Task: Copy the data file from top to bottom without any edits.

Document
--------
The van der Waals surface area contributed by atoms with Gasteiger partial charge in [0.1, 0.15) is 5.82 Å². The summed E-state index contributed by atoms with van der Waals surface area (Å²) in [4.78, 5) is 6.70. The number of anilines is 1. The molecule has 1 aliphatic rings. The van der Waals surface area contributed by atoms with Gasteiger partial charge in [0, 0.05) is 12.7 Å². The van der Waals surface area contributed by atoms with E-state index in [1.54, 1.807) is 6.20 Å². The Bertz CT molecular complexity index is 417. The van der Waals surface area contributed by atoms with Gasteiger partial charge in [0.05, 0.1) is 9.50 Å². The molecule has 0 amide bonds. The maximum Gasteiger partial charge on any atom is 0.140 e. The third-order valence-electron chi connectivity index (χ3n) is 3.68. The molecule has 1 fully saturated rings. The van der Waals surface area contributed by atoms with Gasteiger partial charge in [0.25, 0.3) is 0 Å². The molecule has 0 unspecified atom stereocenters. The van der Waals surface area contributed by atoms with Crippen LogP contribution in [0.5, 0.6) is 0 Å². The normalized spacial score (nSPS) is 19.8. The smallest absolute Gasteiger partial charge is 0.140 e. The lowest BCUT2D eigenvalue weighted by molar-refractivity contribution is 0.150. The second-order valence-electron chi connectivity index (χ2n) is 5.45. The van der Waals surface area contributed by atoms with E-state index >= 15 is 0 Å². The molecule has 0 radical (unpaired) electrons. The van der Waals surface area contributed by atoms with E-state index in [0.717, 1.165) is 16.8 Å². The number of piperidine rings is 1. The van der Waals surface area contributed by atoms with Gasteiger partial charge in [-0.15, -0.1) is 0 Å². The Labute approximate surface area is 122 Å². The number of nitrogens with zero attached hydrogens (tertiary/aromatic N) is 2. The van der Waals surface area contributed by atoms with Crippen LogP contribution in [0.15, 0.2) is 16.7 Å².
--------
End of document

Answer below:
The van der Waals surface area contributed by atoms with Gasteiger partial charge in [0.1, 0.15) is 5.82 Å². The summed E-state index contributed by atoms with van der Waals surface area (Å²) in [4.78, 5) is 6.70. The number of anilines is 1. The molecule has 1 aliphatic rings. The van der Waals surface area contributed by atoms with Gasteiger partial charge in [0, 0.05) is 12.7 Å². The van der Waals surface area contributed by atoms with E-state index in [1.54, 1.807) is 6.20 Å². The Bertz CT molecular complexity index is 417. The van der Waals surface area contributed by atoms with Gasteiger partial charge in [0.05, 0.1) is 9.50 Å². The molecule has 0 amide bonds. The maximum Gasteiger partial charge on any atom is 0.140 e. The third-order valence-electron chi connectivity index (χ3n) is 3.68. The molecule has 1 fully saturated rings. The van der Waals surface area contributed by atoms with Gasteiger partial charge in [0.25, 0.3) is 0 Å². The molecule has 0 unspecified atom stereocenters. The van der Waals surface area contributed by atoms with Crippen LogP contribution in [0.5, 0.6) is 0 Å². The normalized spacial score (nSPS) is 19.8. The smallest absolute Gasteiger partial charge is 0.140 e. The lowest BCUT2D eigenvalue weighted by molar-refractivity contribution is 0.150. The second-order valence-electron chi connectivity index (χ2n) is 5.45. The van der Waals surface area contributed by atoms with E-state index >= 15 is 0 Å². The molecule has 0 radical (unpaired) electrons. The van der Waals surface area contributed by atoms with E-state index in [0.717, 1.165) is 16.8 Å². The number of piperidine rings is 1. The van der Waals surface area contributed by atoms with Gasteiger partial charge in [-0.15, -0.1) is 0 Å². The Labute approximate surface area is 122 Å². The number of nitrogens with zero attached hydrogens (tertiary/aromatic N) is 2. The van der Waals surface area contributed by atoms with Crippen LogP contribution in [0.15, 0.2) is 16.7 Å².